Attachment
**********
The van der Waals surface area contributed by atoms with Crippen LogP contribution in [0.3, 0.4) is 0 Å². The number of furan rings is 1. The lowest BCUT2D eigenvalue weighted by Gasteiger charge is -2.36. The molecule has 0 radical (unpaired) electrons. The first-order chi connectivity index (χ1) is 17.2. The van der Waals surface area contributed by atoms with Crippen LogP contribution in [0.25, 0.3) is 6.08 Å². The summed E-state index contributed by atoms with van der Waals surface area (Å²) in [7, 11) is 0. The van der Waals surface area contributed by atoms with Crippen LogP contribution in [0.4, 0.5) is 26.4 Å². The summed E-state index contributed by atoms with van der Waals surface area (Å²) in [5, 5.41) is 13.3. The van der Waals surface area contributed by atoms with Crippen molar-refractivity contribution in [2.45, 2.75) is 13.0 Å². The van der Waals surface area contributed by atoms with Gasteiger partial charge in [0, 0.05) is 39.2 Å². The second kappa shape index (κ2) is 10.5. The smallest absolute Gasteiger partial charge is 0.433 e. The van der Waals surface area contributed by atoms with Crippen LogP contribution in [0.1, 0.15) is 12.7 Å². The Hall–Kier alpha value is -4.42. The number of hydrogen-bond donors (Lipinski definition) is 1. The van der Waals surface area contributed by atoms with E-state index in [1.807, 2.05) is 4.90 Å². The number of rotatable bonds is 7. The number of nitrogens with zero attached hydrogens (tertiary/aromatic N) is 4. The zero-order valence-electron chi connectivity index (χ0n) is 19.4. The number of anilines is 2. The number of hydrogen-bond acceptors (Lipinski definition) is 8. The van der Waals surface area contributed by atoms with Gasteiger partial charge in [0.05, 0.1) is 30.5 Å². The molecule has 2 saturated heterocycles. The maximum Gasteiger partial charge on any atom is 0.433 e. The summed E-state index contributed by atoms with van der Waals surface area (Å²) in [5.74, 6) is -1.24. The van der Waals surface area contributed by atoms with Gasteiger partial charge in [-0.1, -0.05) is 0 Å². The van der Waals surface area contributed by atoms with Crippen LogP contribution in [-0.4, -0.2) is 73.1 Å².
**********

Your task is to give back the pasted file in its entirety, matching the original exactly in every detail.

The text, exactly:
The van der Waals surface area contributed by atoms with Crippen LogP contribution in [0.3, 0.4) is 0 Å². The number of furan rings is 1. The lowest BCUT2D eigenvalue weighted by Gasteiger charge is -2.36. The molecule has 0 radical (unpaired) electrons. The first-order chi connectivity index (χ1) is 17.2. The van der Waals surface area contributed by atoms with Crippen LogP contribution in [0.25, 0.3) is 6.08 Å². The summed E-state index contributed by atoms with van der Waals surface area (Å²) in [7, 11) is 0. The van der Waals surface area contributed by atoms with Crippen LogP contribution in [0.4, 0.5) is 26.4 Å². The summed E-state index contributed by atoms with van der Waals surface area (Å²) in [5, 5.41) is 13.3. The van der Waals surface area contributed by atoms with Crippen molar-refractivity contribution in [2.45, 2.75) is 13.0 Å². The van der Waals surface area contributed by atoms with Gasteiger partial charge in [0, 0.05) is 39.2 Å². The second kappa shape index (κ2) is 10.5. The smallest absolute Gasteiger partial charge is 0.433 e. The van der Waals surface area contributed by atoms with Crippen LogP contribution in [0.1, 0.15) is 12.7 Å². The Hall–Kier alpha value is -4.42. The number of hydrogen-bond donors (Lipinski definition) is 1. The van der Waals surface area contributed by atoms with E-state index in [1.807, 2.05) is 4.90 Å². The number of rotatable bonds is 7. The number of nitrogens with zero attached hydrogens (tertiary/aromatic N) is 4. The zero-order valence-electron chi connectivity index (χ0n) is 19.4. The number of anilines is 2. The number of hydrogen-bond acceptors (Lipinski definition) is 8. The van der Waals surface area contributed by atoms with Gasteiger partial charge in [0.05, 0.1) is 30.5 Å². The molecule has 2 saturated heterocycles. The maximum Gasteiger partial charge on any atom is 0.433 e. The summed E-state index contributed by atoms with van der Waals surface area (Å²) in [5.74, 6) is -1.24. The van der Waals surface area contributed by atoms with Gasteiger partial charge in [-0.1, -0.05) is 0 Å². The van der Waals surface area contributed by atoms with Crippen LogP contribution in [-0.4, -0.2) is 73.1 Å².